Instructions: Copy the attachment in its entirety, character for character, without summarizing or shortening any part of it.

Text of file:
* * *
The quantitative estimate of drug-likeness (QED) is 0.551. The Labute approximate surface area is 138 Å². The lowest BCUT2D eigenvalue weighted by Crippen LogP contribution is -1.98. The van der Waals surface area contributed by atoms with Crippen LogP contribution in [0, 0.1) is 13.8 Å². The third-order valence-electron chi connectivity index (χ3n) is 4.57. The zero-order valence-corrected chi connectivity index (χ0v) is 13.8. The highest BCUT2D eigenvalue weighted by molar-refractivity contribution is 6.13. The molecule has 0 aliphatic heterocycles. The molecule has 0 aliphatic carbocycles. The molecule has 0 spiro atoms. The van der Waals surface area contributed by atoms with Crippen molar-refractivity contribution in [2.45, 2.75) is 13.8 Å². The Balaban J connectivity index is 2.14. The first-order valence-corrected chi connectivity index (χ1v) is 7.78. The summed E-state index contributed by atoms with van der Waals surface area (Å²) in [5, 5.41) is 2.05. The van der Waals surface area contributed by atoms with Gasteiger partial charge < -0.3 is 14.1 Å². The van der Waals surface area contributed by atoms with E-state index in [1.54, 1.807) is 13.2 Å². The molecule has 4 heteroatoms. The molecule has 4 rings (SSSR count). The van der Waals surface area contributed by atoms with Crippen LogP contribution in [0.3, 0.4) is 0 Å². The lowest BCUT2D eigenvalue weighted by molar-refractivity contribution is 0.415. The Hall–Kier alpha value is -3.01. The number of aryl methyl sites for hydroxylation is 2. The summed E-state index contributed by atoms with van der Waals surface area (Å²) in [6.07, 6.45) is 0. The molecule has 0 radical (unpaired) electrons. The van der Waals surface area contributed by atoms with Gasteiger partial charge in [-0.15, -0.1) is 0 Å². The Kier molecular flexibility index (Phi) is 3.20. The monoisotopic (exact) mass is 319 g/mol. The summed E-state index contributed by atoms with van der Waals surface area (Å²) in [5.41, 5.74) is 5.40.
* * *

The quantitative estimate of drug-likeness (QED) is 0.551. The Labute approximate surface area is 138 Å². The lowest BCUT2D eigenvalue weighted by Crippen LogP contribution is -1.98. The van der Waals surface area contributed by atoms with Crippen LogP contribution in [0, 0.1) is 13.8 Å². The third-order valence-electron chi connectivity index (χ3n) is 4.57. The zero-order valence-corrected chi connectivity index (χ0v) is 13.8. The highest BCUT2D eigenvalue weighted by molar-refractivity contribution is 6.13. The molecule has 0 aliphatic heterocycles. The molecule has 0 aliphatic carbocycles. The molecule has 0 spiro atoms. The van der Waals surface area contributed by atoms with Crippen molar-refractivity contribution in [2.45, 2.75) is 13.8 Å². The Balaban J connectivity index is 2.14. The first-order valence-corrected chi connectivity index (χ1v) is 7.78. The summed E-state index contributed by atoms with van der Waals surface area (Å²) in [5, 5.41) is 2.05. The van der Waals surface area contributed by atoms with Gasteiger partial charge < -0.3 is 14.1 Å². The van der Waals surface area contributed by atoms with E-state index in [1.54, 1.807) is 13.2 Å². The molecule has 4 heteroatoms. The molecule has 4 rings (SSSR count). The van der Waals surface area contributed by atoms with Crippen LogP contribution in [0.3, 0.4) is 0 Å². The lowest BCUT2D eigenvalue weighted by molar-refractivity contribution is 0.415. The Hall–Kier alpha value is -3.01. The number of aryl methyl sites for hydroxylation is 2. The summed E-state index contributed by atoms with van der Waals surface area (Å²) in [6.07, 6.45) is 0. The molecule has 0 radical (unpaired) electrons. The van der Waals surface area contributed by atoms with Gasteiger partial charge in [-0.15, -0.1) is 0 Å². The Kier molecular flexibility index (Phi) is 3.20. The monoisotopic (exact) mass is 319 g/mol. The summed E-state index contributed by atoms with van der Waals surface area (Å²) in [5.41, 5.74) is 5.40.